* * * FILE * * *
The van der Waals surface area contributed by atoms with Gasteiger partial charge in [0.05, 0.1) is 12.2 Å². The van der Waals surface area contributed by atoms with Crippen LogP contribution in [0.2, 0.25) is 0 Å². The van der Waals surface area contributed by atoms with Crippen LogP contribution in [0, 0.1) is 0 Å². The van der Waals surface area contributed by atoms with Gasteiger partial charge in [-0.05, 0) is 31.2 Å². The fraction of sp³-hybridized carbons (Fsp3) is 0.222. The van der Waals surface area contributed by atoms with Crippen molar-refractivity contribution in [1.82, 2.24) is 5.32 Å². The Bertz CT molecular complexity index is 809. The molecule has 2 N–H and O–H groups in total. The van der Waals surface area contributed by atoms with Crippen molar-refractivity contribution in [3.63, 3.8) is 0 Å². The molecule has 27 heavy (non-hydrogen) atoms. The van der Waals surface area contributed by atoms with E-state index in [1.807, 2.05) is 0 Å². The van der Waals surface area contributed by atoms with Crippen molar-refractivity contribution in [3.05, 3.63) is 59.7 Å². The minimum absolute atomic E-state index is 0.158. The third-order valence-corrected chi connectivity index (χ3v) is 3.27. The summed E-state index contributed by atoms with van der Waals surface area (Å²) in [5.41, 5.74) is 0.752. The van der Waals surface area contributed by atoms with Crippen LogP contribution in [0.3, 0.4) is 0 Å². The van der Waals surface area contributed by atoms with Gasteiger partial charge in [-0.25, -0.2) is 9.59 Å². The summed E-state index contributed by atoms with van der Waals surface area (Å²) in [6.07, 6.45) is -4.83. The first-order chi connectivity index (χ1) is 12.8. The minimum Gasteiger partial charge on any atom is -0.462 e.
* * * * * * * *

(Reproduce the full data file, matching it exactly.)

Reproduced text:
The van der Waals surface area contributed by atoms with Gasteiger partial charge in [0.05, 0.1) is 12.2 Å². The van der Waals surface area contributed by atoms with Crippen LogP contribution in [0.2, 0.25) is 0 Å². The van der Waals surface area contributed by atoms with Crippen LogP contribution in [0, 0.1) is 0 Å². The van der Waals surface area contributed by atoms with Gasteiger partial charge in [-0.05, 0) is 31.2 Å². The fraction of sp³-hybridized carbons (Fsp3) is 0.222. The van der Waals surface area contributed by atoms with Crippen molar-refractivity contribution in [1.82, 2.24) is 5.32 Å². The Bertz CT molecular complexity index is 809. The molecule has 2 N–H and O–H groups in total. The van der Waals surface area contributed by atoms with Crippen molar-refractivity contribution in [3.63, 3.8) is 0 Å². The molecule has 27 heavy (non-hydrogen) atoms. The van der Waals surface area contributed by atoms with E-state index in [1.807, 2.05) is 0 Å². The van der Waals surface area contributed by atoms with Crippen molar-refractivity contribution in [3.05, 3.63) is 59.7 Å². The minimum absolute atomic E-state index is 0.158. The third-order valence-corrected chi connectivity index (χ3v) is 3.27. The summed E-state index contributed by atoms with van der Waals surface area (Å²) in [5.41, 5.74) is 0.752. The van der Waals surface area contributed by atoms with Crippen LogP contribution in [0.3, 0.4) is 0 Å². The van der Waals surface area contributed by atoms with Gasteiger partial charge in [-0.25, -0.2) is 9.59 Å². The summed E-state index contributed by atoms with van der Waals surface area (Å²) in [6.07, 6.45) is -4.83. The first-order chi connectivity index (χ1) is 12.8. The minimum Gasteiger partial charge on any atom is -0.462 e.